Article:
Music – solid market research from MetaFacts Technology User Profile

Extensive information about digital music and which people do and don’t use it is available in TUP – Technology User Profile.

Victor Hugo said many years ago: “Music expresses that which cannot be put into words and that which cannot remain silent.” Technology marketers and researchers know how important music is to so many people.

As fickle music-listening consumers continue to change their tastes and preferences, music has been instrumental in encouraging them to try many different types of technology. In particular, music has been the hit to draw consumers through adoption of some products and services, only to abandon those for newer disruptive offerings. The changes are far from over.

Below are a few examples of questions addressed in TUP related to digital music. The full TUP service enables drilling down beyond the answers to these questions to identify which other technologies and services are disruptive and to profile which market segments are and aren’t adopting. TUP is much more than a one-dimensional market view or opinion piece.

  • Entertainment primacy – what is the center of the user’s home entertainment world? Is it one device or many? Which devices and services, and among which segments?
  • Which segments are the most music-intensive? What is the overlap of music-centered products and services by segment?
  • Which segments are keeping their files, calendars, or other information synchronized or backed up online?
  • iPhone users – who are they really? How do they compare with Android and Blackberry users? What types and combinations of consumer electronics are homes using?
  • Age-related market adoption – which products and services are age-skewed? Which are skewed toward older rather than younger users?
  • Tech adoption cycles may not be as fast as the tech-focused think. How many and which users still use older tech products?
  • Primacy – what is the center of the user’s world? Their home PC, work PC, mobile phone? Is it one device or many?
  • Most-mobile customers – where do they go and what do they do?
  • Do PC users behave differently as they gain more experience? Are Newbies or Vets mostly focusing on certain activities versus a broad mixture?
  • How are smartphones challenging or complementing mobile PCs? Which market segments are coalescing around which platforms?
  • How much have PC users integrated PCs into their personal lives?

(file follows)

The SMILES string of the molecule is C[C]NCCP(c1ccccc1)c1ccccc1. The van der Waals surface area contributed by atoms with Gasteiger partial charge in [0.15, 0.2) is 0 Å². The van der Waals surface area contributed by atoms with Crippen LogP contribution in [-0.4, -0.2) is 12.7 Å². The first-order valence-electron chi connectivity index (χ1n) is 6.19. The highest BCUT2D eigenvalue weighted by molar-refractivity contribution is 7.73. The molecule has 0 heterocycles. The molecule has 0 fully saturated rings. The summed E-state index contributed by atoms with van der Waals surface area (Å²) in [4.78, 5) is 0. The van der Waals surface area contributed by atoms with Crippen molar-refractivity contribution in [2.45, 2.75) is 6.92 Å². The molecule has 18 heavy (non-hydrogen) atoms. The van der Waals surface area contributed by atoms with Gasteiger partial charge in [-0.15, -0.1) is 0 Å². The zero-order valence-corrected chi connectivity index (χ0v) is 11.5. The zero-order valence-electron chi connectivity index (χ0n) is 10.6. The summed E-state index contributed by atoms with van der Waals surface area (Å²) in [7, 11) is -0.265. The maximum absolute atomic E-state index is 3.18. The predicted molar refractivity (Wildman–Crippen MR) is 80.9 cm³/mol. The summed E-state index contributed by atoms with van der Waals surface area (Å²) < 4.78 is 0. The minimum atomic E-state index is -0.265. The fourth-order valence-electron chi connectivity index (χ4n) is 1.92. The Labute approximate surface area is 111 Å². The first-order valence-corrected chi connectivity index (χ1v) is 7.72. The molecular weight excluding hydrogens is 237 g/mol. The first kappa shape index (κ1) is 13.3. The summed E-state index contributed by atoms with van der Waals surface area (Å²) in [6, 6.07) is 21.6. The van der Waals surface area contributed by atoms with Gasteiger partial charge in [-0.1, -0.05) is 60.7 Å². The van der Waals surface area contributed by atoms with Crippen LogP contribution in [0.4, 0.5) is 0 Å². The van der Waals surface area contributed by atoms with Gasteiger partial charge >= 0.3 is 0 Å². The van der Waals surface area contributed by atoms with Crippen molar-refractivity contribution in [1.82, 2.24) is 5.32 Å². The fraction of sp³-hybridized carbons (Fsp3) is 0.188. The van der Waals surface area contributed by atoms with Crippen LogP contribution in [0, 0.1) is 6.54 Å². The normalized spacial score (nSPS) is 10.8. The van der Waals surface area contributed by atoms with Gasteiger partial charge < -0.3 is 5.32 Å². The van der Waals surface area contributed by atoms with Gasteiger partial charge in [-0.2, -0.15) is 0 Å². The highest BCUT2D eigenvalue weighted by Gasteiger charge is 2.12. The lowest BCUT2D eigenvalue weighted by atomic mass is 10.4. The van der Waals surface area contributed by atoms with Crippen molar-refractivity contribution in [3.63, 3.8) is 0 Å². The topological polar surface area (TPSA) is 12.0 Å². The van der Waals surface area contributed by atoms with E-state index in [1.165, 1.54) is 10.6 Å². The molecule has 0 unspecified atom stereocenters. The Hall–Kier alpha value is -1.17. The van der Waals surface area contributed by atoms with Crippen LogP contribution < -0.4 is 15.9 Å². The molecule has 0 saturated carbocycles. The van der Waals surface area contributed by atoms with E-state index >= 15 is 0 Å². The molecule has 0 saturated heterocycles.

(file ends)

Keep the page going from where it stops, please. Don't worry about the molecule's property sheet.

• What do most people do with their mobile phone as compared to their PC? Which user segments align with which platforms?
  • Which smartphone OS is leading, and with which market segments?
  • What about the anti-social – those that aren’t in an online social network? Who are they? In what other ways are they actively communicating and having fun? How does their spending profile compare?
  • How many seniors are online? How is their behavior different than younger online users?
  • How PC/Online & Mobile Phone activities compare? How is this different for Tablets or eBook Readers? Which segments use which device for the most activities?
  • Are Apple’s retail shoppers already the Apple-faithful or is Apple drawing in the unconverted? Who are these shoppers?
  • What makes a smartphone a smartphone in the consumer’s eyes? How does usage compare to basic mobile phones? What are the user segments and usage profiles?
  • Who are the true early adopters and laggards? How does this vary by actual usage of specific products and technologies?
  • What is the status of mobile phone transition, from basic feature phones to smartphones and non-users?
  • How are users communicating, given all their communication options?
  • Who spends the most hours online?
  • Are PC users primarily accessing the Internet at home, in the workplace, using friends or neighbor’s computers, or in public places such as libraries or cybercafés? Which users use other’s PCs and which have many to choose from? Are smartphones or netbooks changing this?
  • Which combination of tech devices is the most popular today? How large is each segment? Who are in each segment? Which direction are they headed with their buying plans?
  • What do users sync or “store” in the cloud? How do users share images – social networking sites or photo-specific sites? Which users are the most active?
  • Who are the biggest tech spenders? Which segments spend the most and least for devices? How does spending for tech services differ?
  • What other activities are just outside the box for gamers? Online dating? Social Networking? Music? Movies? Entertainment in general?
  • Multitasking – who’s using many devices for many activities, versus few devices for many activities? How do user segments vary by quadrant?

If solid answers to any of these questions would help your work in creating the future, please contact MetaFacts.

MetaFacts, Inc. helps technology marketers find and measure their best and future customers.

Current subscribers of the Technology User Profile may obtain this information directly from MetaFacts, as well as additional customized drilling down into the full dataset.

For more information on the results delivered in TUP and about how to subscribe, please contact MetaFacts.

The above questions are answered with the TUP 2012 edition, and most are also answered in the TUP 2011 edition for ready trend comparison.

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Filed under Consumer research, Market Research, MetaFAQs, Mobile Phones, Technology, TUP 2011, TUP 2012